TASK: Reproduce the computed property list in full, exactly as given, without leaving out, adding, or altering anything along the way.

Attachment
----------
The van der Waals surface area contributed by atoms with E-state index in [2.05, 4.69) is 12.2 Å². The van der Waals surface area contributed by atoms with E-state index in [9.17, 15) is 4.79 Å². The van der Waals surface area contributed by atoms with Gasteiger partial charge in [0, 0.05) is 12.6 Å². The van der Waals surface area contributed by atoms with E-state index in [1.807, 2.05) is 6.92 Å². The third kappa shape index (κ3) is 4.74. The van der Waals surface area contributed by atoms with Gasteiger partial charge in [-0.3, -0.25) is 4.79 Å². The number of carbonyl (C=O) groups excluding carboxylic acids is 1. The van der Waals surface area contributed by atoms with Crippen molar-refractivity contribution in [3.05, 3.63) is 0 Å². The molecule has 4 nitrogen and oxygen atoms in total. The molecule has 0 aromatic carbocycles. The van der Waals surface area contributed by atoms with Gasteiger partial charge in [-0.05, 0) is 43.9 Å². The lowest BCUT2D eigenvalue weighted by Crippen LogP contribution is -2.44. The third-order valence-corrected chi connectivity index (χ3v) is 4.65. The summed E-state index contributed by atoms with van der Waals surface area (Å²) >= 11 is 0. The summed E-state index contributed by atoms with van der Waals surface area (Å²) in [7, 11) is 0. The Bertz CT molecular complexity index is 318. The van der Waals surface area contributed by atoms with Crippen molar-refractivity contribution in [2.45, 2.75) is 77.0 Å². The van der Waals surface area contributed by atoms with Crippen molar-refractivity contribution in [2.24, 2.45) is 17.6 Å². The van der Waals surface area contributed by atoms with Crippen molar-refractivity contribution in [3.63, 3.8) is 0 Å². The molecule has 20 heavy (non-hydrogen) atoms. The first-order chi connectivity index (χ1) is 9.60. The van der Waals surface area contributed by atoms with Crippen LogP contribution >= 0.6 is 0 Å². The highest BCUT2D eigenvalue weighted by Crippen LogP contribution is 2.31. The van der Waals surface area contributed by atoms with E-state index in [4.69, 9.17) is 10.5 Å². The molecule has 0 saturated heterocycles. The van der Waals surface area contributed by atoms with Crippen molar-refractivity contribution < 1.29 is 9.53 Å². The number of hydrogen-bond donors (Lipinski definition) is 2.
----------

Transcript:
The van der Waals surface area contributed by atoms with E-state index in [2.05, 4.69) is 12.2 Å². The van der Waals surface area contributed by atoms with E-state index in [9.17, 15) is 4.79 Å². The van der Waals surface area contributed by atoms with Gasteiger partial charge in [0, 0.05) is 12.6 Å². The van der Waals surface area contributed by atoms with E-state index in [1.807, 2.05) is 6.92 Å². The third kappa shape index (κ3) is 4.74. The van der Waals surface area contributed by atoms with Gasteiger partial charge in [-0.3, -0.25) is 4.79 Å². The number of carbonyl (C=O) groups excluding carboxylic acids is 1. The van der Waals surface area contributed by atoms with Crippen molar-refractivity contribution in [3.05, 3.63) is 0 Å². The molecule has 4 nitrogen and oxygen atoms in total. The molecule has 0 aromatic carbocycles. The van der Waals surface area contributed by atoms with Gasteiger partial charge in [-0.05, 0) is 43.9 Å². The lowest BCUT2D eigenvalue weighted by Crippen LogP contribution is -2.44. The third-order valence-corrected chi connectivity index (χ3v) is 4.65. The summed E-state index contributed by atoms with van der Waals surface area (Å²) >= 11 is 0. The summed E-state index contributed by atoms with van der Waals surface area (Å²) in [7, 11) is 0. The Bertz CT molecular complexity index is 318. The van der Waals surface area contributed by atoms with Crippen molar-refractivity contribution in [2.45, 2.75) is 77.0 Å². The van der Waals surface area contributed by atoms with Crippen molar-refractivity contribution in [2.24, 2.45) is 17.6 Å². The van der Waals surface area contributed by atoms with Crippen molar-refractivity contribution in [3.63, 3.8) is 0 Å². The molecule has 20 heavy (non-hydrogen) atoms. The first-order chi connectivity index (χ1) is 9.60. The van der Waals surface area contributed by atoms with Crippen LogP contribution >= 0.6 is 0 Å². The highest BCUT2D eigenvalue weighted by Crippen LogP contribution is 2.31. The van der Waals surface area contributed by atoms with E-state index in [4.69, 9.17) is 10.5 Å². The molecule has 0 saturated heterocycles. The van der Waals surface area contributed by atoms with Crippen molar-refractivity contribution < 1.29 is 9.53 Å². The number of hydrogen-bond donors (Lipinski definition) is 2.